Agnès Jaoui’s marvellous movie is nominally centred on Lolita Cassard (Marilou Berry), a 20-year-old classical singer happy neither with her looks nor her relationship with her successful but self-centred writer father Etienne (Jean-Pierre Bacri); but it actually gives just as much room to her music teacher Sylvia (Jaoui), the woman’s struggling-novelist hubby Pierre (Laurent Grevill) and sundry other characters. All are caught up in an absurd, horribly familiar (from life, rather than cinema) dance of attraction and repulsion, ambition and disappointment, loyalty and betrayal. To reveal more would diminish the many pleasures to be had from what was one of the most warmly received films in Cannes last May; quite simply, it’s an enormously witty, touching, wondrously perceptive roundelay that examines contemporary manners and attitudes to family, friendship, physical appearance, celebrity, sex, age, art, class and the whole damn thing.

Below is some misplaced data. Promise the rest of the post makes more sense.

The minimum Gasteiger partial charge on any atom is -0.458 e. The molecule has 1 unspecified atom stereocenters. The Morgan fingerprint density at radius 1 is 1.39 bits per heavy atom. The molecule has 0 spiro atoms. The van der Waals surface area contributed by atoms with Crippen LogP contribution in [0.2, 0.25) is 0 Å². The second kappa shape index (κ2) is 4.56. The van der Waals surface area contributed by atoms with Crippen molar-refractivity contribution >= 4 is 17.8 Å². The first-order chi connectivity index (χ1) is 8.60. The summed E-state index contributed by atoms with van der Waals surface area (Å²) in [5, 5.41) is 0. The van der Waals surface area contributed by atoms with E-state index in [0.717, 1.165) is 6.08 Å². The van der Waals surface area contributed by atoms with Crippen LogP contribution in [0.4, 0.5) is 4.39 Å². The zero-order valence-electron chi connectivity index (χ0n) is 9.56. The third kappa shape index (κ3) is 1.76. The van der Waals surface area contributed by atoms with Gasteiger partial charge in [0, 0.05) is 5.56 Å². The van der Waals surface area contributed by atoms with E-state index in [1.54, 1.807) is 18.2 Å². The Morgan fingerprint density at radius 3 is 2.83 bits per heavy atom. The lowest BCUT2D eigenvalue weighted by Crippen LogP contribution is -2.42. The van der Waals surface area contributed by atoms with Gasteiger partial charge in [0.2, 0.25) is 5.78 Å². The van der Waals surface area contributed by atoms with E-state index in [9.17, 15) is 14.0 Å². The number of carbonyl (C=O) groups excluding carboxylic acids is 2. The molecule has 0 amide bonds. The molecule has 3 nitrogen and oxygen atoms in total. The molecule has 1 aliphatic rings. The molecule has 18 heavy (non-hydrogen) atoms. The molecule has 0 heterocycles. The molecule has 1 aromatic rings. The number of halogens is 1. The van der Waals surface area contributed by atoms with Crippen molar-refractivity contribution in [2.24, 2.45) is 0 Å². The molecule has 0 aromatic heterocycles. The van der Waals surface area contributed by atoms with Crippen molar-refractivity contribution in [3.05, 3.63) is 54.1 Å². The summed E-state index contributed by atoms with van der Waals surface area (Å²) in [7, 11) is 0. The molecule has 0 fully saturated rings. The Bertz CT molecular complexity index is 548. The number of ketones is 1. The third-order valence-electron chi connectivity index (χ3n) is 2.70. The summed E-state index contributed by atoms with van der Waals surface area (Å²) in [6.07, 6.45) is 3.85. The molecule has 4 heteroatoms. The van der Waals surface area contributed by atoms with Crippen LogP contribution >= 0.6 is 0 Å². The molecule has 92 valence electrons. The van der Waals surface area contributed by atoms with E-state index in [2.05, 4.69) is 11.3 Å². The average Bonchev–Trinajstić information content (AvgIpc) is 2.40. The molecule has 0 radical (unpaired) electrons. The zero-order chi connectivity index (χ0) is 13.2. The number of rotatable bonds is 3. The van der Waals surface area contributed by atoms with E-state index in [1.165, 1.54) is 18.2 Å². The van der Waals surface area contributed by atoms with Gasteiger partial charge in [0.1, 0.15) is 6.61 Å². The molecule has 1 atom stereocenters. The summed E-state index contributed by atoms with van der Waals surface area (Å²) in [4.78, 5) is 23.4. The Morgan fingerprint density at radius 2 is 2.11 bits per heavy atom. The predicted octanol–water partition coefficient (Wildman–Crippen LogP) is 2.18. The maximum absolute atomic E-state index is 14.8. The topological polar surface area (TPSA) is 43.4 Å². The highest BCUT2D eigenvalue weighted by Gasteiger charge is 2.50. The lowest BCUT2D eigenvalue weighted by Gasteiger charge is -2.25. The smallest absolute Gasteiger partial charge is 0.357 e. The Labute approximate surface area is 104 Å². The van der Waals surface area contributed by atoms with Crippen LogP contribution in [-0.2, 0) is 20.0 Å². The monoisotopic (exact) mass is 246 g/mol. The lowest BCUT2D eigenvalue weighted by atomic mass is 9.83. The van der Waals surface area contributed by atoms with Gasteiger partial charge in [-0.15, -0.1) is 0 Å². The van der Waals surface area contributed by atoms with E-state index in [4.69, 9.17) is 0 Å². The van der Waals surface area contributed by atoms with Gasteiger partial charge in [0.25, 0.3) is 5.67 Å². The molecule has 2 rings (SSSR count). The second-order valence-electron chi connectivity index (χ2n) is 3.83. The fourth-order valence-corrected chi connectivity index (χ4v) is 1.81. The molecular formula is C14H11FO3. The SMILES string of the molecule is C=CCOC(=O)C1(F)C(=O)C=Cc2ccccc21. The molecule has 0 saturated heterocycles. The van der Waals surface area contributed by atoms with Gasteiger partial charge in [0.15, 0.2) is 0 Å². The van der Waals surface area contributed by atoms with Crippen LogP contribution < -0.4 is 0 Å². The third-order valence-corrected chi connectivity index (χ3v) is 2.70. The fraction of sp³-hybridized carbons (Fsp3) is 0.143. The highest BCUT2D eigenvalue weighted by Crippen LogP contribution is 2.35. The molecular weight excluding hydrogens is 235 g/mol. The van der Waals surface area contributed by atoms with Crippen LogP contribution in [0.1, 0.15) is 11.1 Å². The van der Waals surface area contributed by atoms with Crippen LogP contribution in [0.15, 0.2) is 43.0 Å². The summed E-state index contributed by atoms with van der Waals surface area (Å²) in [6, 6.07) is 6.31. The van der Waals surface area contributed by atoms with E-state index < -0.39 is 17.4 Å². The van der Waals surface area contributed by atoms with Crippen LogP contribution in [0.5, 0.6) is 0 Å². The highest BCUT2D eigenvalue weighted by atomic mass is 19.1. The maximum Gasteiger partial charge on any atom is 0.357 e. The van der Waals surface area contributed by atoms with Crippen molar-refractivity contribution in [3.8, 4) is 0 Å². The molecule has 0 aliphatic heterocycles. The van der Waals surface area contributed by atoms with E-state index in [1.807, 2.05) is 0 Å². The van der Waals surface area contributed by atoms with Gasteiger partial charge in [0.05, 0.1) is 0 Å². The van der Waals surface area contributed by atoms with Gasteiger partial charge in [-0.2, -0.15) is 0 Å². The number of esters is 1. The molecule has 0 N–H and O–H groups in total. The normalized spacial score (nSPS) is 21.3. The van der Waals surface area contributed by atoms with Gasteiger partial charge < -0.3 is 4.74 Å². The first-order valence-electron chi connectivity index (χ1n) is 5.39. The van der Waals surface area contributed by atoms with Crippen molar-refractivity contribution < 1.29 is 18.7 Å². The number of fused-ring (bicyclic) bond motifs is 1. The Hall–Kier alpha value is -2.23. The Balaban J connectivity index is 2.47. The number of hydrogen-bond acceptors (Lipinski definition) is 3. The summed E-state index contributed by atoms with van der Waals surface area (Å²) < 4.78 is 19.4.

Some, I suppose, might bemoan the focus on arty bourgeois Parisians, but given that that’s exactly the milieu Jaoui and Bacri are coming from, the account of their pretensions and often egotistical behaviour is beautifully barbed, unsentimental and credible; the couple’s writing is razor-sharp, the performances deft, carefully nuanced and rounded. (Even a character one might initially dismiss as a bimbo stereotype is allowed her moment of truth.) Are the articulate dialogue, humanist concerns and fascination with the relationship between life and art a bit old-fashioned? Who cares? This is exemplary cinema in the classical tradition, as lucid, subtle and pertinent in its social and philosophical implications as it is entertaining in its storytelling. Bravo!
|Release date:||Friday November 5 2004|
Cast and crew
|Screenwriter:||Agnès Jaoui, Jean-Pierre Bacri|
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